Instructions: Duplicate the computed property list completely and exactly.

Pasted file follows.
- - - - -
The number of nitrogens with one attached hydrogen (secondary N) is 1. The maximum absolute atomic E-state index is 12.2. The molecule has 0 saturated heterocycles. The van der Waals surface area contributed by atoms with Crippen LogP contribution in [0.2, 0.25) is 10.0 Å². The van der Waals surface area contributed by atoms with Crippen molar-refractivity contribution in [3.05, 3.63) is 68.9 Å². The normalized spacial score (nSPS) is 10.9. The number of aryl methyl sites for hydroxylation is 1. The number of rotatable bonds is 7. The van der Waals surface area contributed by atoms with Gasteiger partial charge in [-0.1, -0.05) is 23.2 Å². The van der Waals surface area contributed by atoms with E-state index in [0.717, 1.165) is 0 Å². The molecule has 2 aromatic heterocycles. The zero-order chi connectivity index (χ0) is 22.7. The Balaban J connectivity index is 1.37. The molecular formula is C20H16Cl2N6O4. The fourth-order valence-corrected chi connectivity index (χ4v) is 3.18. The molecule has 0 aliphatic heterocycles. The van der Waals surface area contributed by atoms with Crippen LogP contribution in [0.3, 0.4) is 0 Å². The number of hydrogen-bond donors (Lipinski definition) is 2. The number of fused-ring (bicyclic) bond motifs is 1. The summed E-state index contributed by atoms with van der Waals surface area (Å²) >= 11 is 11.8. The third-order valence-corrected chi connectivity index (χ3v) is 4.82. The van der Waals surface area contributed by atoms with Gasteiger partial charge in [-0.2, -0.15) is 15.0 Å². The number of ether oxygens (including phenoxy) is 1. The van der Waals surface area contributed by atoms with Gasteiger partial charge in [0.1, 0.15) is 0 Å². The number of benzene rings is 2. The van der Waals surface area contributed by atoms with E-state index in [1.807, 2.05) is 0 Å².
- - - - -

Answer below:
The number of nitrogens with one attached hydrogen (secondary N) is 1. The maximum absolute atomic E-state index is 12.2. The molecule has 0 saturated heterocycles. The van der Waals surface area contributed by atoms with Crippen LogP contribution in [0.2, 0.25) is 10.0 Å². The van der Waals surface area contributed by atoms with Crippen molar-refractivity contribution in [3.05, 3.63) is 68.9 Å². The normalized spacial score (nSPS) is 10.9. The number of aryl methyl sites for hydroxylation is 1. The number of rotatable bonds is 7. The van der Waals surface area contributed by atoms with Gasteiger partial charge in [-0.1, -0.05) is 23.2 Å². The van der Waals surface area contributed by atoms with E-state index in [0.717, 1.165) is 0 Å². The molecule has 2 aromatic heterocycles. The zero-order chi connectivity index (χ0) is 22.7. The Balaban J connectivity index is 1.37. The molecular formula is C20H16Cl2N6O4. The fourth-order valence-corrected chi connectivity index (χ4v) is 3.18. The molecule has 0 aliphatic heterocycles. The van der Waals surface area contributed by atoms with Crippen LogP contribution in [0.3, 0.4) is 0 Å². The number of hydrogen-bond donors (Lipinski definition) is 2. The number of fused-ring (bicyclic) bond motifs is 1. The summed E-state index contributed by atoms with van der Waals surface area (Å²) >= 11 is 11.8. The third-order valence-corrected chi connectivity index (χ3v) is 4.82. The van der Waals surface area contributed by atoms with Gasteiger partial charge in [-0.2, -0.15) is 15.0 Å². The number of ether oxygens (including phenoxy) is 1. The van der Waals surface area contributed by atoms with Gasteiger partial charge in [0.1, 0.15) is 0 Å². The number of benzene rings is 2. The van der Waals surface area contributed by atoms with E-state index in [1.807, 2.05) is 0 Å².